Parallel Python

Part 1: Functions as Objects

Functional programming is based on treating a function in the same way as you would a variable or object. So, to start, we should first create a function. This will be a simple function that just adds together two numbers. Please type in the Python Console:

In [1]:
def add(x, y):
    """Simple function returns the sum of the arguments"""
    return x + y

This is a very simple function that just returns the sum of its two arguments. Call the function using, e.g.

In [2]:
add(3, 7)
Out[2]:
10

In functional programming, a function is treated in exactly the same way as a variable or an object. This means that a function can be assigned to a variable, e.g. type

In [3]:
a = add
a(3, 7)
Out[3]:
10

We see the same output. Here, we have assigned the function add to the variable a. So how does this work?

For variables, you should be comfortable with the idea that a variable refers to a piece of data. For example,

my_num = 10

would create a piece of data (the integer 10) and will create a variable my_num which we use to refer to it. When we type

a = my_num

we are creating a new variable a which points to whatever my_num was pointing to. Now both a and my_num contain (or point to) the same data.

For functional programming, the code of a function is also treated like a piece of data. The code

def add(x, y):
    """Simple function returns the sum of the arguments"""
    return x + y

creates a new piece of data (the code to add together x and y), and creates a new name add which points to that code. When we then typed

a = add

we created a new variable a which refers to the same piece of code data that add pointed to. Now both a and add or point to the same data, i.e. the same code that adds together the two arguments (e.g. add(3, 7) and a(3, 7) will call the same code, and give the same result).

This means that “function” is a type, in the same way that “integer”, “string” and “floating point number” are types.

Properties of a Function

Just as “integer” and “string” have properties, so to does “function”. Type into the Python Console:

add.__[TAB]

(where [TAB] means that you should press the tab key)

This should show something like

add.__call__          add.__dict__          add.__hash__          add.__reduce_ex__
add.__class__         add.__doc__           add.__init__          add.__repr__
add.__closure__       add.__format__        add.__module__        add.__setattr__
add.__code__          add.__get__           add.__name__          add.__sizeof__
add.__defaults__      add.__getattribute__  add.__new__           add.__str__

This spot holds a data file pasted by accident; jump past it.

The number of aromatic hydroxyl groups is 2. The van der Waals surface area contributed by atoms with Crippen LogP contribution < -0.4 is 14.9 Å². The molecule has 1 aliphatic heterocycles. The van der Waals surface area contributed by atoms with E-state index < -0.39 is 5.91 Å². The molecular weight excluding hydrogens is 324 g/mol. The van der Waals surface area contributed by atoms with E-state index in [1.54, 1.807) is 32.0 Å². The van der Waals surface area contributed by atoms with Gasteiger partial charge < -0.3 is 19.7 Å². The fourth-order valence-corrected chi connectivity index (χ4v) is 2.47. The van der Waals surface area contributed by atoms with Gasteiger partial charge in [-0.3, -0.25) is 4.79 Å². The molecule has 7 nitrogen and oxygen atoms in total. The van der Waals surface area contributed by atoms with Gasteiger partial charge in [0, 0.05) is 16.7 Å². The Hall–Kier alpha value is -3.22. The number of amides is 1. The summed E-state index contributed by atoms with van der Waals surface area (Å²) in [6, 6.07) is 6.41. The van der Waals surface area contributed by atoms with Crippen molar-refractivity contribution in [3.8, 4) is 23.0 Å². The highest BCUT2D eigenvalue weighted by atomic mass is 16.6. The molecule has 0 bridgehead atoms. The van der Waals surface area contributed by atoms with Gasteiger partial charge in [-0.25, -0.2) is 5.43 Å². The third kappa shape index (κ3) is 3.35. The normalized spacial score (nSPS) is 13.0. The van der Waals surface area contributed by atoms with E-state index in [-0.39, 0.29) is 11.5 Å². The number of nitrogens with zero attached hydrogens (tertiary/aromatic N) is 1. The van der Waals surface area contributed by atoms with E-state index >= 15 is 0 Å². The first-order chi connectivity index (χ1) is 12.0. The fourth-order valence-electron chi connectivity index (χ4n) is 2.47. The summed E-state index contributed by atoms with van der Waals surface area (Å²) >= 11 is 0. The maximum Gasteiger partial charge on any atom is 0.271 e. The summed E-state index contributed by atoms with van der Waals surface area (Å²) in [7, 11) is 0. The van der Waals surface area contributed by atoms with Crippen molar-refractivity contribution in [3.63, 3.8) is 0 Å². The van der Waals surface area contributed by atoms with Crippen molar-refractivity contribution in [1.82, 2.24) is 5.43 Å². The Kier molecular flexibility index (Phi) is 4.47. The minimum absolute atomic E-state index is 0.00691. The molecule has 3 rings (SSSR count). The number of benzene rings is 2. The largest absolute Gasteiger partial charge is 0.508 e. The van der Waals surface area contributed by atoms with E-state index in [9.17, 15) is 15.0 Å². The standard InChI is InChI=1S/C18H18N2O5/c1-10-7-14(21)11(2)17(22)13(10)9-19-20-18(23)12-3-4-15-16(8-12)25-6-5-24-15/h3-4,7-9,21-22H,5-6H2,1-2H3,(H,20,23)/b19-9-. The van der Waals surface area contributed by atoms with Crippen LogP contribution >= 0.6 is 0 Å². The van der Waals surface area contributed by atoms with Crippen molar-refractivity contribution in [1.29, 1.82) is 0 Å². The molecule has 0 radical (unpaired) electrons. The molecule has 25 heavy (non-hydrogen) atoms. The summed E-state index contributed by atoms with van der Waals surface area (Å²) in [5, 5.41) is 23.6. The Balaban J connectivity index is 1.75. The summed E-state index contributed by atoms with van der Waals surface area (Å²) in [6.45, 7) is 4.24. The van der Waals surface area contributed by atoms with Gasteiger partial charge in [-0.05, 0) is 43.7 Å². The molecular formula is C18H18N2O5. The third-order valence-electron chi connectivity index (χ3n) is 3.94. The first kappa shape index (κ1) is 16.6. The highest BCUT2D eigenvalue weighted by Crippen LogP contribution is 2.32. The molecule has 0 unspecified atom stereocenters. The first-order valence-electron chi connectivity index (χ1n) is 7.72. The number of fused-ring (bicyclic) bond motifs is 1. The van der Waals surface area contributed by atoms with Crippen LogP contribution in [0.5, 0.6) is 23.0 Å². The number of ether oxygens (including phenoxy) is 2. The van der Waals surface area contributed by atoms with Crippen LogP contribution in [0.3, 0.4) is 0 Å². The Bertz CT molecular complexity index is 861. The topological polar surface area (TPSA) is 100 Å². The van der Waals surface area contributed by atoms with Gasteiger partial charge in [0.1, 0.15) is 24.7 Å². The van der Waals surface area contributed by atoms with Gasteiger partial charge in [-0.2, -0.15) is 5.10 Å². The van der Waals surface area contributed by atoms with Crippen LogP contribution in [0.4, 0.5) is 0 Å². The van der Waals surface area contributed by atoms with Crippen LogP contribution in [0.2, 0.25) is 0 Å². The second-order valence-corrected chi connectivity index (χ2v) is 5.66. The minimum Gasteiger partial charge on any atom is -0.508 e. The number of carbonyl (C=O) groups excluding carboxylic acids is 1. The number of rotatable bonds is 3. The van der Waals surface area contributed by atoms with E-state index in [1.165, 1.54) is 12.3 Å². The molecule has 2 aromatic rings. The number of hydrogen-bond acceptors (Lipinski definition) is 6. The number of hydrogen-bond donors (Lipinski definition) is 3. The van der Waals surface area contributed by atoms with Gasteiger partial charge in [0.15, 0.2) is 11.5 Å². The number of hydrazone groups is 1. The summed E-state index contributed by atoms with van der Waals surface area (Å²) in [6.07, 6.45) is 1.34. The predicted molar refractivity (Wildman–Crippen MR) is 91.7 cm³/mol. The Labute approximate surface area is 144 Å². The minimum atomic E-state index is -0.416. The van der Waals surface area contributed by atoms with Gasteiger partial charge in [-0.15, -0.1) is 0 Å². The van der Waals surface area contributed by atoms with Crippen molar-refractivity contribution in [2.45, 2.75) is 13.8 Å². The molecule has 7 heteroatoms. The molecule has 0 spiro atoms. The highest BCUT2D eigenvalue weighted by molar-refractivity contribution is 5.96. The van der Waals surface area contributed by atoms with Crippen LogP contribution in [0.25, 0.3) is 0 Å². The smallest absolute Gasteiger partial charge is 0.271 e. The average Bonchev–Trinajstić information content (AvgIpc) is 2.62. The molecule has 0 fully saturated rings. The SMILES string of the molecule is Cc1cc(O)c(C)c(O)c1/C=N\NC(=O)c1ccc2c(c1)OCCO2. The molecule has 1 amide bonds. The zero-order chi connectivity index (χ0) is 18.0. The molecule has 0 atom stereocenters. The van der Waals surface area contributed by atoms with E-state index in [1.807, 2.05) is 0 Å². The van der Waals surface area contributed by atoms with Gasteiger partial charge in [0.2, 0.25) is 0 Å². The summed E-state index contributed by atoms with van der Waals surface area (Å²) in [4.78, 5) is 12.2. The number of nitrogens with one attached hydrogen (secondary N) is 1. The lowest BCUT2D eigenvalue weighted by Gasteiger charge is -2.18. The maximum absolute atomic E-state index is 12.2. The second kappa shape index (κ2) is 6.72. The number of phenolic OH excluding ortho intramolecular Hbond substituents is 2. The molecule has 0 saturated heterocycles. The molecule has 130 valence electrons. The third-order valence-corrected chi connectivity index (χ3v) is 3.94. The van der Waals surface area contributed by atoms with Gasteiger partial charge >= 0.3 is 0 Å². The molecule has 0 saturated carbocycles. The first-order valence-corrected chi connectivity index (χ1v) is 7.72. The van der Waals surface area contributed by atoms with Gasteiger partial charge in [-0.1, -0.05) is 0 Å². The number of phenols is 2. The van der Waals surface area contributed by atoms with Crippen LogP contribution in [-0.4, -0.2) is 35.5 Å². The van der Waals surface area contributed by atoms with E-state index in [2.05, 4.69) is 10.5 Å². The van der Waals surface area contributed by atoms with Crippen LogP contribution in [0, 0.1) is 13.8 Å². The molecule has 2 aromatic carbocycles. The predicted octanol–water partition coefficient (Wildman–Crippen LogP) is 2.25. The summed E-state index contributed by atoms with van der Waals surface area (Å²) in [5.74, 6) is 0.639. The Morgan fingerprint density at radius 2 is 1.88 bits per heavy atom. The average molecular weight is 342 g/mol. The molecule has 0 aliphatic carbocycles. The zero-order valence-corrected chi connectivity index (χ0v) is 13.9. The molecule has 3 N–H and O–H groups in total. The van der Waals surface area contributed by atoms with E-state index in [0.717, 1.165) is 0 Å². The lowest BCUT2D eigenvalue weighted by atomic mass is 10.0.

add.__delattr__       add.__globals__       add.__reduce__        add.__subclasshook__

(exactly what you see will depend on your version of python)

This is the list of properties (functions and variables) of a function. The most interesting variables are __name__ and __doc__. Try typing

In [4]:
add.__name__
Out[4]:
'add'
In [5]:
add.__doc__
Out[5]:
'Simple function returns the sum of the arguments'

From the output, can you guess what these two variables contain?

Functions as Arguments

As well as assigning functions to variables, you can also pass functions as arguments. Type this into the Console:

In [6]:
def call_function(func, arg1, arg2):
    """
    Simple function that calls the function 'func' with  
    arguments 'arg1' and 'arg2', returning the result
    """
    return func(arg1, arg2)

call_function(add, 3, 7)
Out[6]:
10

Can you see why we get this output?

The function call_function takes three arguments. The first is the function to be called. The second two arguments are the arguments that will be passed to that function. The code in call_function simply calls func using the arguments arg1 and arg2. So far, so useless…

However, let us now create another function, called diff:

In [7]:
def diff(x, y):
    """
    Simple function that returns the difference of
    its arguments
    """
    return x - y

and then type

In [8]:
call_function(diff, 9, 2)
Out[8]:
7

What has happened here?

Now we have passed the function diff to call_function, and so func(arg1, arg2) has used the code contained in diff, e.g. calculating the difference of the two numbers.

You are probably now wondering how has this helped? Well, let us now change call_function:

In [9]:
def call_function(func, arg1, arg2):
    """
    Simple function that returns the difference of
    its arguments
    """
    print(f"Calling function {func.__name__} with arguments {arg1} and {arg2}.")
    result = func(arg1, arg2)
    print(f"The result is {result}")
    return result
In [10]:
call_function(add, 3, 7)
Calling function add with arguments 3 and 7.
The result is 10
Out[10]:
10

Now try:

In [11]:
call_function(diff, 9, 2)
Calling function diff with arguments 9 and 2.
The result is 7
Out[11]:
7

The new call_function is now doing something useful. It is printing out extra information about our functions, and can do that for any function (which accepts two arguments) that we pass. For example, now type

In [12]:
def multiply(x, y):
    """
    Simple function that returns the prodict of the
    two arguments
    """
    return x * y

call_function(multiply, 4, 5)
Calling function multiply with arguments 4 and 5.
The result is 20
Out[12]:
20